Daily Briefing

Ten Things You Need to Know Today: 11 July 2021

The Week’s daily digest of the news agenda, published at 8am

1

Anxiety grows over ‘freedom day’

Public unease is growing over Boris Johnson’s plans to end most Covid restrictions on 19 July. A poll for The Observer has found that 50% believe that “freedom day”, when the vast majority of other controls are due to end, should be pushed back again beyond 19 July. Regional political leaders say they will override the prime minister on the issue and strongly advise people to continue wearing masks on public transport.

2

NHS backlog could be 13m strong

Sajid Javid says the NHS backlog could amount to as many as 13m patients. The health secretary has warned that NHS waiting lists in England could more than double in the coming months. Speaking to the Sunday Telegraph, he said: “What shocked me the most is when I was told that the waiting list is going to get a lot worse before it gets better.” He plans to pay private healthcare providers to continue to treat NHS patients and keep virtual doctors’ appointments.

3

Queen praises England team

The Queen has sent a message of support to the England team ahead of the Euro 2020 final. Her Majesty recalled presenting the World Cup trophy to Bobby Moore in 1966 as she praised the current team’s “spirit, commitment and pride with which you have conducted yourselves”. England face Italy at Wembley this evening, the first time the men’s team have reached the final of the European Championships.

4

Ruling party wins in Ethiopia

Ethiopia’s ruling party has been declared the winner of last month’s national election in a landslide, setting up a second term for the prime minister, Abiy Ahmed. The National Election Board of Ethiopia that the Prosperity party won 410 seats out of 436 in the federal parliament. Abiy has faced international criticism for his handling of the conflict in the Tigray region has that left thousands of people dead.

5

Failings highlighted over soldier’s death

An investigation into the unexplained death of a British soldier has identified serious failings in the Army’s duty of care. The remains of Lance Corporal Bernard Mongan were discovered in his barracks in Yorkshire in January last year. He had been missing for three weeks without anyone noticing and the Army said the delay in discovering he was dead was “unacceptable and profoundly regrettable”.

6

Historic heatwave hits the US

Record-breaking temperatures are being forecast for the states of California and Nevada just weeks after another dangerous heatwave hit North America. California’s Death Valley on Friday recorded a high of 54.4C (130F), with similar heat expected to follow in the days ahead. A study by climate researchers said the heatwave that hit western Canada and the US at the end of June was “virtually impossible” without climate change.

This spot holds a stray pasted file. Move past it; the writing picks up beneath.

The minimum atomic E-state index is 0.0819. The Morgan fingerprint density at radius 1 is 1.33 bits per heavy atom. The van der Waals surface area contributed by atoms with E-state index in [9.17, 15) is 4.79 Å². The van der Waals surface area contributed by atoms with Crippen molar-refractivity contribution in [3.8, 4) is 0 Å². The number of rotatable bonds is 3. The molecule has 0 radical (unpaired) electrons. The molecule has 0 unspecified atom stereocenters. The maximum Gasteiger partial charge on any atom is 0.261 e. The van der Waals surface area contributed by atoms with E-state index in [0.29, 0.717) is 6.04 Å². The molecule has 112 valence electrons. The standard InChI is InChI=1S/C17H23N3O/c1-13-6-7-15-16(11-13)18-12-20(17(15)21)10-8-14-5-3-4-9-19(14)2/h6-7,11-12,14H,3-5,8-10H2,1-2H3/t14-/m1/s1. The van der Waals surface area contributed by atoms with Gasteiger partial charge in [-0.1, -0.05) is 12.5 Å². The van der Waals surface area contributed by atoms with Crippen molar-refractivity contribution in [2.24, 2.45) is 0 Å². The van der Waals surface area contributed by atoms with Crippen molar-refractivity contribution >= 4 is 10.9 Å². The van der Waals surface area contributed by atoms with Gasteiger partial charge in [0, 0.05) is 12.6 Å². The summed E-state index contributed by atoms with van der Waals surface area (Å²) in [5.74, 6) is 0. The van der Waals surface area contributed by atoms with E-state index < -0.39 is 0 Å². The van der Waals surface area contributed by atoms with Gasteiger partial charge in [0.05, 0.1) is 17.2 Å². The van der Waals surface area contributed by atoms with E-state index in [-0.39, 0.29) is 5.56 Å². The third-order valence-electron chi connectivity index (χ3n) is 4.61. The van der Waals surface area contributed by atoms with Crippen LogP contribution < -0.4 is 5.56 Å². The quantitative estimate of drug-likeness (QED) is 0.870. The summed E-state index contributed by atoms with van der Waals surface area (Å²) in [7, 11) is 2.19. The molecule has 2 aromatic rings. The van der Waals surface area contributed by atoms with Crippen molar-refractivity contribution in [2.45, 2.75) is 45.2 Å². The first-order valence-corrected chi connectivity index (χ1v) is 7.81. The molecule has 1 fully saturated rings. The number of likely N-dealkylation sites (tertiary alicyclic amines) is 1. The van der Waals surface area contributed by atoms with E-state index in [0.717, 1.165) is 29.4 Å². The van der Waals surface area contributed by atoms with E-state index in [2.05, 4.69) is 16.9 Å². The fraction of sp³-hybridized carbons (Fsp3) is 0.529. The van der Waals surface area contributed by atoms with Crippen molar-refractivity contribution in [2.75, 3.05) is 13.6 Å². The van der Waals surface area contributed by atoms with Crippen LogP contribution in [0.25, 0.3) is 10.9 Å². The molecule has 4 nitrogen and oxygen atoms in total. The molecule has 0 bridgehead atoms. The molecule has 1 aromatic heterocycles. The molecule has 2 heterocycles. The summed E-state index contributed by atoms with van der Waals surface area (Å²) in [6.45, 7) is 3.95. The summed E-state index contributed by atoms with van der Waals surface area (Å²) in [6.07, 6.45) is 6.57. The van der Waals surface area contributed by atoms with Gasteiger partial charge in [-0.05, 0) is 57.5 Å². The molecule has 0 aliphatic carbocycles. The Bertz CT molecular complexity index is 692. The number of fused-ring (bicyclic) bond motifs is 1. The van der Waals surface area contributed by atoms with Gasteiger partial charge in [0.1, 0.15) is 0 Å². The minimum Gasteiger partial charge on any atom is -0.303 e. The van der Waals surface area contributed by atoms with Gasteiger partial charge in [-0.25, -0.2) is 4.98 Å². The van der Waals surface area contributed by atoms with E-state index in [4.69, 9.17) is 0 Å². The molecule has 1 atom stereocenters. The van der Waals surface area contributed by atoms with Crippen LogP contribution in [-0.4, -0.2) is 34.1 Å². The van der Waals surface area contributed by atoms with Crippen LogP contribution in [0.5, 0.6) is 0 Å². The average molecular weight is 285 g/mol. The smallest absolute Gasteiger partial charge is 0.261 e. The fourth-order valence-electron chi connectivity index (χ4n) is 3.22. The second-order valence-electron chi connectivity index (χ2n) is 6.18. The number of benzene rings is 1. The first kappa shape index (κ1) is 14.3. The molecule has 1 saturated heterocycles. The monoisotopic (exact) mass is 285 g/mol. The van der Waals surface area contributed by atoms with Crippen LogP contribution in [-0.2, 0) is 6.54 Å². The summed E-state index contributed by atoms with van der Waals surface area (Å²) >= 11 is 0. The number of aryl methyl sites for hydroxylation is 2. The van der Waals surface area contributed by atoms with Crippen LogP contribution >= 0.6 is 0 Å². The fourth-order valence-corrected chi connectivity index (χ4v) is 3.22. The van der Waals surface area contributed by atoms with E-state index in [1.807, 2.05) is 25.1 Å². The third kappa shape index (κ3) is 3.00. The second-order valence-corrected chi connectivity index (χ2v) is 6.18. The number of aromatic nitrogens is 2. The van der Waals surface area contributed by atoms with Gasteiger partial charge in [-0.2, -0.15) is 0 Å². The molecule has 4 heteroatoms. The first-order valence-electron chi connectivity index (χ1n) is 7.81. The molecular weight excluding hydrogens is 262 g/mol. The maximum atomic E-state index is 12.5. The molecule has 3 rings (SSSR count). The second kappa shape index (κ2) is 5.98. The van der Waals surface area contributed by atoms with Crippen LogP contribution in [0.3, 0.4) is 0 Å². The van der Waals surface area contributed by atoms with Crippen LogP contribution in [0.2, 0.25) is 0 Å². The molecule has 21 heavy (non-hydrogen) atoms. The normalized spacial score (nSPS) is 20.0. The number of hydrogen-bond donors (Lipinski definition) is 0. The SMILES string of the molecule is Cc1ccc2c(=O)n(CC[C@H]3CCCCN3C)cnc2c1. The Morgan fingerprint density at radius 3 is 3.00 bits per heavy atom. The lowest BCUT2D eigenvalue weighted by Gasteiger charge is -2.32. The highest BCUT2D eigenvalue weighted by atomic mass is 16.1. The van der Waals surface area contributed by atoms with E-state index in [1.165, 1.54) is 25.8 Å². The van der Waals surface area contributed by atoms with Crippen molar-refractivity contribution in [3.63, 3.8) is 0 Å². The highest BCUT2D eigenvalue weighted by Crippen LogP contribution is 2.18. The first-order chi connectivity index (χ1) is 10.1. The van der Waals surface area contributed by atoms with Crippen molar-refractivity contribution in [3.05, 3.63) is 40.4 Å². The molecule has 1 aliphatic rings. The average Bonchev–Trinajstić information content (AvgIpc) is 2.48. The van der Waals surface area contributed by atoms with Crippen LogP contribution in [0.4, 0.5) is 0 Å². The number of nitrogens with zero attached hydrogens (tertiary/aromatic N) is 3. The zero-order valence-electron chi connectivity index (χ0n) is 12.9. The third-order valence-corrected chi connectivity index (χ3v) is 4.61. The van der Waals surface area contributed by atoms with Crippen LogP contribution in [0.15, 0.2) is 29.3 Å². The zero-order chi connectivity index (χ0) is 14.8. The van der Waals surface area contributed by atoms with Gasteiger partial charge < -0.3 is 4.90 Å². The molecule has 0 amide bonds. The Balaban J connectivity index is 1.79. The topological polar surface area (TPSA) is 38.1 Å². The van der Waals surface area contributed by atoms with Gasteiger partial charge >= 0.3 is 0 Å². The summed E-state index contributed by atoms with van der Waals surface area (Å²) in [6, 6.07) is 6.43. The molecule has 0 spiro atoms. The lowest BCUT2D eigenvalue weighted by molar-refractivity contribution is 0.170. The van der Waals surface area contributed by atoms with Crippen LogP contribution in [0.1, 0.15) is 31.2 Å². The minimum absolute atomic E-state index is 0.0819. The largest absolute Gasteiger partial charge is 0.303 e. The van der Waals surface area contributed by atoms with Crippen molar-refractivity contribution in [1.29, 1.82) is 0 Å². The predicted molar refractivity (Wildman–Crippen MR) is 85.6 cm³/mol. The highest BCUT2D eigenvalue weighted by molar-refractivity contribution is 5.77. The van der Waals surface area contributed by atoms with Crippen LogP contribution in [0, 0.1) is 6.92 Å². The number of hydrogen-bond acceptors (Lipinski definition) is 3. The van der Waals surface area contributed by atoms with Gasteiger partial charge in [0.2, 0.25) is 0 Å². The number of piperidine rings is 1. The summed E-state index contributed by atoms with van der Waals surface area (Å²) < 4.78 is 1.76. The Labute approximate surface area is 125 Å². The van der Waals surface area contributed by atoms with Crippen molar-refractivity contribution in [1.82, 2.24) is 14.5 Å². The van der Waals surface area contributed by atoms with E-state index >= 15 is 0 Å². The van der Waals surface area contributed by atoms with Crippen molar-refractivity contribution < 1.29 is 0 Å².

7

Auschwitz orchestra member dies

One of the last remaining survivors of an orchestra formed in the Auschwitz death camp has died aged 96. Esther Bejarano died at a Jewish hospital in the German city of Hamburg on Saturday. The orchestra had to perform at the concentration camp whenever prisoners were marched off to work or when new trains arrived with Jews on board. “You knew they were going to be gassed, and all you could do was stand there and play,” she said in 2014.

8

Jab pause could be halved

The gap between vaccine doses is expected to be halved to four weeks to accelerate the administration of second jabs. Downing Street has asked the Joint Committee on Vaccination and Immunisation to provide urgent advice on the matter amid surging cases of the Delta variant and the forthcoming easing of lockdown. There has been a fall in demand for first doses, with nearly half of male 18 to 24-year-olds unvaccinated more than three weeks after access was given to all adults.

9

Branson to fulfil space dream

Sir Richard Branson is set to fly to the edge of space today. The UK businessman will ride his Virgin Galactic rocket plane to an altitude where the Earth’s horizon curves away into the distance to test the experience before allowing paying customers aboard next year. “I've wanted to go to space since I was a kid, and I want to enable hopefully hundreds of thousands of other people over the next 100 years to be able to go to space,” he told the BBC.

10

Ex-Amazon boss applies to NHS

The former head of Amazon UK has applied to become the next chief executive of the NHS.  During the tenure of Douglas Gurr the online shopping giant faced controversy over its tax practices and its access to NHS data. The successful applicant for the NHS role will become the head of Europe’s largest employer, overseeing a £150bn budget and taking responsibility for clearing a post-Covid backlog of five million patients.

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